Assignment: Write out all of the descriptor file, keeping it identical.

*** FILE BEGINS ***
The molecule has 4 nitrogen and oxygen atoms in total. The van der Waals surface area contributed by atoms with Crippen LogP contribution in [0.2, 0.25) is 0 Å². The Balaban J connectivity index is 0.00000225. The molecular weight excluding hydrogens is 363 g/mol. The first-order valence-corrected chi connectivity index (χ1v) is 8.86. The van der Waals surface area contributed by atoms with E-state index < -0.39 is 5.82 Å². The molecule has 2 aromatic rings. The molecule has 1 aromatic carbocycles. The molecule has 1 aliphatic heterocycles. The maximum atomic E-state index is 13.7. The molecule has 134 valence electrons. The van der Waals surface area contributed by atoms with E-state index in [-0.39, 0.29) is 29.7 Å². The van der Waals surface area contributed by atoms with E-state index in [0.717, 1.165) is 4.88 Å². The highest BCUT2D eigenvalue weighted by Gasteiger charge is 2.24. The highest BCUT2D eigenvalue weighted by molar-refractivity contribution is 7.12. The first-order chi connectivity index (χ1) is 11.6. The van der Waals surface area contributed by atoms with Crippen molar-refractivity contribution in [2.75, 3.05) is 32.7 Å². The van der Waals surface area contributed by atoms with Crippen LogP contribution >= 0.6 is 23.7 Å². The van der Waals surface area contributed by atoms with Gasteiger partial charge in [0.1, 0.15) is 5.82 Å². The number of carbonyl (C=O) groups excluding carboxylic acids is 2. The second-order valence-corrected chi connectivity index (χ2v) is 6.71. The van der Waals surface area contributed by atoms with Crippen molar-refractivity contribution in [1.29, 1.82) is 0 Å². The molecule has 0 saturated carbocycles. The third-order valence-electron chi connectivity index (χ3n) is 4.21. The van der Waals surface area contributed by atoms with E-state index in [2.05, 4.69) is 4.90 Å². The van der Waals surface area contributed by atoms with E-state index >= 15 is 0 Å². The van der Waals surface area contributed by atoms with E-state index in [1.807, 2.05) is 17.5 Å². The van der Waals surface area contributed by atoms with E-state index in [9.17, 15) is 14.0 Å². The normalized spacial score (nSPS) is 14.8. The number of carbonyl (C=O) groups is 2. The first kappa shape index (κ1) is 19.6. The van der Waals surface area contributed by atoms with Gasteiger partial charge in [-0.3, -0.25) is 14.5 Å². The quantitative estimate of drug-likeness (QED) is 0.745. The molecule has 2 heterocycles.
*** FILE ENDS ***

The molecule has 4 nitrogen and oxygen atoms in total. The van der Waals surface area contributed by atoms with Crippen LogP contribution in [0.2, 0.25) is 0 Å². The Balaban J connectivity index is 0.00000225. The molecular weight excluding hydrogens is 363 g/mol. The first-order valence-corrected chi connectivity index (χ1v) is 8.86. The van der Waals surface area contributed by atoms with E-state index < -0.39 is 5.82 Å². The molecule has 2 aromatic rings. The molecule has 1 aromatic carbocycles. The molecule has 1 aliphatic heterocycles. The maximum atomic E-state index is 13.7. The molecule has 134 valence electrons. The van der Waals surface area contributed by atoms with E-state index in [-0.39, 0.29) is 29.7 Å². The van der Waals surface area contributed by atoms with E-state index in [0.717, 1.165) is 4.88 Å². The highest BCUT2D eigenvalue weighted by Gasteiger charge is 2.24. The highest BCUT2D eigenvalue weighted by molar-refractivity contribution is 7.12. The first-order chi connectivity index (χ1) is 11.6. The van der Waals surface area contributed by atoms with Crippen molar-refractivity contribution in [2.75, 3.05) is 32.7 Å². The van der Waals surface area contributed by atoms with Crippen LogP contribution >= 0.6 is 23.7 Å². The van der Waals surface area contributed by atoms with Gasteiger partial charge in [0.1, 0.15) is 5.82 Å². The number of carbonyl (C=O) groups excluding carboxylic acids is 2. The second-order valence-corrected chi connectivity index (χ2v) is 6.71. The van der Waals surface area contributed by atoms with Crippen molar-refractivity contribution in [1.29, 1.82) is 0 Å². The molecule has 0 saturated carbocycles. The third-order valence-electron chi connectivity index (χ3n) is 4.21. The van der Waals surface area contributed by atoms with E-state index in [2.05, 4.69) is 4.90 Å². The van der Waals surface area contributed by atoms with E-state index >= 15 is 0 Å². The van der Waals surface area contributed by atoms with E-state index in [1.807, 2.05) is 17.5 Å². The van der Waals surface area contributed by atoms with E-state index in [9.17, 15) is 14.0 Å². The normalized spacial score (nSPS) is 14.8. The number of carbonyl (C=O) groups is 2. The first kappa shape index (κ1) is 19.6. The van der Waals surface area contributed by atoms with Gasteiger partial charge in [-0.3, -0.25) is 14.5 Å². The quantitative estimate of drug-likeness (QED) is 0.745. The molecule has 2 heterocycles.